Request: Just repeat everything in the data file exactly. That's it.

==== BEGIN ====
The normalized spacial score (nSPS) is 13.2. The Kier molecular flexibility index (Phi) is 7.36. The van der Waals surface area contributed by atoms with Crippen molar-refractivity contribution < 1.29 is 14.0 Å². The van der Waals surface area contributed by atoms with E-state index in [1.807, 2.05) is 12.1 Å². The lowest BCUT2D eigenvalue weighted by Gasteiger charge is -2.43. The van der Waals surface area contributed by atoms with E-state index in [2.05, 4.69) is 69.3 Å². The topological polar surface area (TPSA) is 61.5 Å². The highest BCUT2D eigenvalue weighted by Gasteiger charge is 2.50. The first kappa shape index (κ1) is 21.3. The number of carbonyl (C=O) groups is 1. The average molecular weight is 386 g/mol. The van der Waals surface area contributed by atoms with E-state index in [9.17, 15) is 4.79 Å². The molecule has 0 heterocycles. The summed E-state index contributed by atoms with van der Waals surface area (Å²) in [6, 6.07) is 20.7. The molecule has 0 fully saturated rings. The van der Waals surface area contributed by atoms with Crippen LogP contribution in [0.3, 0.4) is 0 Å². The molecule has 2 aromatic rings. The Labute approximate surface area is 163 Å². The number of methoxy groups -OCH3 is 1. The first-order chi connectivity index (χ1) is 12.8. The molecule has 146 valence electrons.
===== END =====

The normalized spacial score (nSPS) is 13.2. The Kier molecular flexibility index (Phi) is 7.36. The van der Waals surface area contributed by atoms with Crippen molar-refractivity contribution < 1.29 is 14.0 Å². The van der Waals surface area contributed by atoms with E-state index in [1.807, 2.05) is 12.1 Å². The lowest BCUT2D eigenvalue weighted by Gasteiger charge is -2.43. The van der Waals surface area contributed by atoms with E-state index in [2.05, 4.69) is 69.3 Å². The topological polar surface area (TPSA) is 61.5 Å². The highest BCUT2D eigenvalue weighted by Gasteiger charge is 2.50. The first kappa shape index (κ1) is 21.3. The number of carbonyl (C=O) groups is 1. The average molecular weight is 386 g/mol. The van der Waals surface area contributed by atoms with E-state index in [9.17, 15) is 4.79 Å². The molecule has 0 heterocycles. The summed E-state index contributed by atoms with van der Waals surface area (Å²) in [6, 6.07) is 20.7. The molecule has 0 fully saturated rings. The van der Waals surface area contributed by atoms with Crippen LogP contribution in [0.3, 0.4) is 0 Å². The molecule has 2 aromatic rings. The Labute approximate surface area is 163 Å². The number of methoxy groups -OCH3 is 1. The first-order chi connectivity index (χ1) is 12.8. The molecule has 146 valence electrons.